No, Python is used for everything that a general-purpose language is used for, except anything best done in C is stuffed into C extensions. The exceptions are of course the standard exceptions for C, which basically owns systems programming. (The need for fast, tight code in Python is done by embedding C; see the Numeric extension which provides many very fast number operations comparable to anything else, because the operations are in C.)

      In general, Python has no need for anonymous inner-classes; anonymous inner-classes are a worthless hack in Java to provide things that should be provided through any number of other good mechanisms, and even then they only partially and frustratingly succeed. Don't take my word for it, take jwz's word for it [jwz.org] (do a find for "mind-blowing worthlessness of inner classes", for instance, though it comes up several times as he mentions the lack of several better solutions).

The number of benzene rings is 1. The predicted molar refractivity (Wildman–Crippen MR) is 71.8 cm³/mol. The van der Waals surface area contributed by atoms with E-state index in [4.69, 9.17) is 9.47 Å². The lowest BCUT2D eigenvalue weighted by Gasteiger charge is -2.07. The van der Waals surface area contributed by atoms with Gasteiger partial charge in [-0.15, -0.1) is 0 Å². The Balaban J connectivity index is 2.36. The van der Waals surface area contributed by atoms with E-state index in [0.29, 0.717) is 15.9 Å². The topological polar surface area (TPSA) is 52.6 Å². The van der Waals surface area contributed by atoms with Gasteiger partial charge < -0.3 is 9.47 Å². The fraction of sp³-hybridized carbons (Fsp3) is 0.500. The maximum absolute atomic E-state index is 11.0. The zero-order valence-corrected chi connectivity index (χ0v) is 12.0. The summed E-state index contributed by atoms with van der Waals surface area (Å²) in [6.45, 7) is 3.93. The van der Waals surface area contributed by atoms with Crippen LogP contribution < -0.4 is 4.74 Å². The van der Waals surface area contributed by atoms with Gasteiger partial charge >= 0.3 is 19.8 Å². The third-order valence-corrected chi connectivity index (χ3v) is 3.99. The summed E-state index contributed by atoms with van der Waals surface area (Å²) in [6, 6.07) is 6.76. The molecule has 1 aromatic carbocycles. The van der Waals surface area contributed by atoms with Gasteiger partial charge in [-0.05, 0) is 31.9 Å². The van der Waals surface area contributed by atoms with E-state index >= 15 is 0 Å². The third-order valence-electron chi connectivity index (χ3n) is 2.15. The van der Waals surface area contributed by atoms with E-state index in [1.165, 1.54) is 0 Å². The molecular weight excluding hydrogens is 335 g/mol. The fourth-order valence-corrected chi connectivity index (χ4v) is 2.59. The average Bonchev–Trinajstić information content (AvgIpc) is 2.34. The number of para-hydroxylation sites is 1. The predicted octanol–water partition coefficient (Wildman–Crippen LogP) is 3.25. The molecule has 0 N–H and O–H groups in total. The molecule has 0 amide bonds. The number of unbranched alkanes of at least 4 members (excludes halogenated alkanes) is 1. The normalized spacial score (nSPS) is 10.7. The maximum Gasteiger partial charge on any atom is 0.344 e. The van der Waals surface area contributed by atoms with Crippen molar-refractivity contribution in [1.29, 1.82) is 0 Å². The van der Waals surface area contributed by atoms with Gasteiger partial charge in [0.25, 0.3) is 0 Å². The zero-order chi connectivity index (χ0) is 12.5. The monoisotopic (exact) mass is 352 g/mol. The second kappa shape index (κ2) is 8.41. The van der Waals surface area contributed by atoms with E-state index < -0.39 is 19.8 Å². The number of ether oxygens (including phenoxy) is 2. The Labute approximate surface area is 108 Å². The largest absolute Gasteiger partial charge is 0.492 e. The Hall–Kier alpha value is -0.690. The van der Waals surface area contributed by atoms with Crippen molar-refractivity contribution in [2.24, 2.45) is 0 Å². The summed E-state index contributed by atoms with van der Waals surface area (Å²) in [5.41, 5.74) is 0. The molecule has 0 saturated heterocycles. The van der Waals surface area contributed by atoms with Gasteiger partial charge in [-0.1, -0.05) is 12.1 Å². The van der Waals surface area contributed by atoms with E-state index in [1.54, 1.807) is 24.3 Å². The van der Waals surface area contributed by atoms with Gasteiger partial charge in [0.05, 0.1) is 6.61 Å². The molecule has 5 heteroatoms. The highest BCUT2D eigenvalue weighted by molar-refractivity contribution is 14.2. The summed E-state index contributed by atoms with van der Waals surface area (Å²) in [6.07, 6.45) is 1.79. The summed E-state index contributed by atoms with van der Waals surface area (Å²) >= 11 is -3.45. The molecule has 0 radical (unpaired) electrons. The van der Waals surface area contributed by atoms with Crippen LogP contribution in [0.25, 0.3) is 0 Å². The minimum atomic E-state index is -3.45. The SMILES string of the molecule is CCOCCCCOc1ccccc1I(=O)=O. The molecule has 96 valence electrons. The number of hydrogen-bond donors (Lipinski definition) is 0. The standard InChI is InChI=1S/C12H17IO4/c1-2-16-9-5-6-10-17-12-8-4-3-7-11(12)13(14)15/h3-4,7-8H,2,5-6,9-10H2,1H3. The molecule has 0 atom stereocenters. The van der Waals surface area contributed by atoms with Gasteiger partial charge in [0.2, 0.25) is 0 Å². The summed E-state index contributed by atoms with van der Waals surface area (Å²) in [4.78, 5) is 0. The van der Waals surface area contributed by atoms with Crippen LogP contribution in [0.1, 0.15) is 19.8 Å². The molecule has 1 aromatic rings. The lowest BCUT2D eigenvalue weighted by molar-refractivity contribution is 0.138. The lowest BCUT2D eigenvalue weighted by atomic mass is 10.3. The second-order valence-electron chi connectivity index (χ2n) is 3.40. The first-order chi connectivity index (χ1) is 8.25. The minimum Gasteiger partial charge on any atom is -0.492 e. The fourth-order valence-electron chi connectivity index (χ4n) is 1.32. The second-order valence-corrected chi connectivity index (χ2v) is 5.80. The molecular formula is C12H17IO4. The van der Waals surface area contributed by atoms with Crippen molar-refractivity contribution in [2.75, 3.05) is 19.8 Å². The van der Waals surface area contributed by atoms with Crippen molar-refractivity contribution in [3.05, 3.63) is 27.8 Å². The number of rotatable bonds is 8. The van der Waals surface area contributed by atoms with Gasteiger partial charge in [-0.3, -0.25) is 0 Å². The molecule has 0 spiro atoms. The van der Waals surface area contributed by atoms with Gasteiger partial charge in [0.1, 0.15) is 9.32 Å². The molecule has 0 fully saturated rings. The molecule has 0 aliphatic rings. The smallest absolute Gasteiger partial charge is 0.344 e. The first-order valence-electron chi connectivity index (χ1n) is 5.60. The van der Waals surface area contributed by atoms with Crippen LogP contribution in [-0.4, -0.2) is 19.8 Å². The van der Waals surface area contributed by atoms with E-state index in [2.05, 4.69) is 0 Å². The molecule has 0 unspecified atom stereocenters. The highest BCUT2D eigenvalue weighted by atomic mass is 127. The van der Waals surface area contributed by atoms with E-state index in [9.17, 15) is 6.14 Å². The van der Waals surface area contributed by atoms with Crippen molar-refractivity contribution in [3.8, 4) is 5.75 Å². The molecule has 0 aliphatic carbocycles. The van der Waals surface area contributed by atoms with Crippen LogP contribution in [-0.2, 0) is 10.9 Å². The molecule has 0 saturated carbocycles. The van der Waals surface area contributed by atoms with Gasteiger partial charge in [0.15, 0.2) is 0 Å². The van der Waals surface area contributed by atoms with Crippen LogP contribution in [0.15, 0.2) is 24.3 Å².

Inner classes, as implemented in Java, are an atrocious idea and I know of no other language, including specifically Python, that doesn't have at least one inherently superior mechanism for doing that stuff, and most have multiple. (Even Perl has closures!) Thus, they have no need for what Java means by 'anonymous inner classes'. (Inner classes can exist in Python, but they have so many more capabilities that it's not even close to comparable, and I only need them when I'm dynamically generating classes anyhow.)

      On the one hand, I'd say have a look at some of these other languages and use them enough to understand the idiomatic uses of the capabilities in those languages. On the other hand, I don't suggest it, as you may find it very difficult to program in Java again after you are done. Java is not a language designed to empower the developer.
  • by sparkhead (589134) on Sunday February 09, 2003 @10:41AM (#5264032)